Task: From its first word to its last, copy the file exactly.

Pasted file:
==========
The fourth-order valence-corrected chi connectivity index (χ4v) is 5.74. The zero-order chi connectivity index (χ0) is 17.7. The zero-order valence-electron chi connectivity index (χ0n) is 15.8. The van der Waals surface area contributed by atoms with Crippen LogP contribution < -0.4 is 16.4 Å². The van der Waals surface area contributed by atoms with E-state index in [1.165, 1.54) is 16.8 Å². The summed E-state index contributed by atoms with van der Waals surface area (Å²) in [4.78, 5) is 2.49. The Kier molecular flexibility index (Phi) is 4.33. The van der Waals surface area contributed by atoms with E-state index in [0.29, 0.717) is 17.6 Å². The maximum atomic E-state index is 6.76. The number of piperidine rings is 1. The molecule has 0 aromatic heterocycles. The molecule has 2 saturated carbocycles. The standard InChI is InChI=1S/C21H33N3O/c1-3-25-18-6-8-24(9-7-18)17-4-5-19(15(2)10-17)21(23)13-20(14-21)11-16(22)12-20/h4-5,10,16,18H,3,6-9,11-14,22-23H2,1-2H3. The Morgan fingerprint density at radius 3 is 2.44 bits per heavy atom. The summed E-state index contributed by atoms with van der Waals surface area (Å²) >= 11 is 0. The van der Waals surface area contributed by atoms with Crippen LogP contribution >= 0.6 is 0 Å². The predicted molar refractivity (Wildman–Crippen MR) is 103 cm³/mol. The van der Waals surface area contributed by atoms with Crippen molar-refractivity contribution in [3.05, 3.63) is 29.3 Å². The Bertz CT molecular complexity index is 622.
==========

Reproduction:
The fourth-order valence-corrected chi connectivity index (χ4v) is 5.74. The zero-order chi connectivity index (χ0) is 17.7. The zero-order valence-electron chi connectivity index (χ0n) is 15.8. The van der Waals surface area contributed by atoms with Crippen LogP contribution < -0.4 is 16.4 Å². The van der Waals surface area contributed by atoms with E-state index in [1.165, 1.54) is 16.8 Å². The summed E-state index contributed by atoms with van der Waals surface area (Å²) in [4.78, 5) is 2.49. The Kier molecular flexibility index (Phi) is 4.33. The van der Waals surface area contributed by atoms with E-state index in [0.29, 0.717) is 17.6 Å². The maximum atomic E-state index is 6.76. The number of piperidine rings is 1. The molecule has 0 aromatic heterocycles. The molecule has 2 saturated carbocycles. The standard InChI is InChI=1S/C21H33N3O/c1-3-25-18-6-8-24(9-7-18)17-4-5-19(15(2)10-17)21(23)13-20(14-21)11-16(22)12-20/h4-5,10,16,18H,3,6-9,11-14,22-23H2,1-2H3. The Morgan fingerprint density at radius 3 is 2.44 bits per heavy atom. The summed E-state index contributed by atoms with van der Waals surface area (Å²) >= 11 is 0. The van der Waals surface area contributed by atoms with Crippen LogP contribution >= 0.6 is 0 Å². The predicted molar refractivity (Wildman–Crippen MR) is 103 cm³/mol. The van der Waals surface area contributed by atoms with Crippen molar-refractivity contribution in [3.05, 3.63) is 29.3 Å². The Bertz CT molecular complexity index is 622.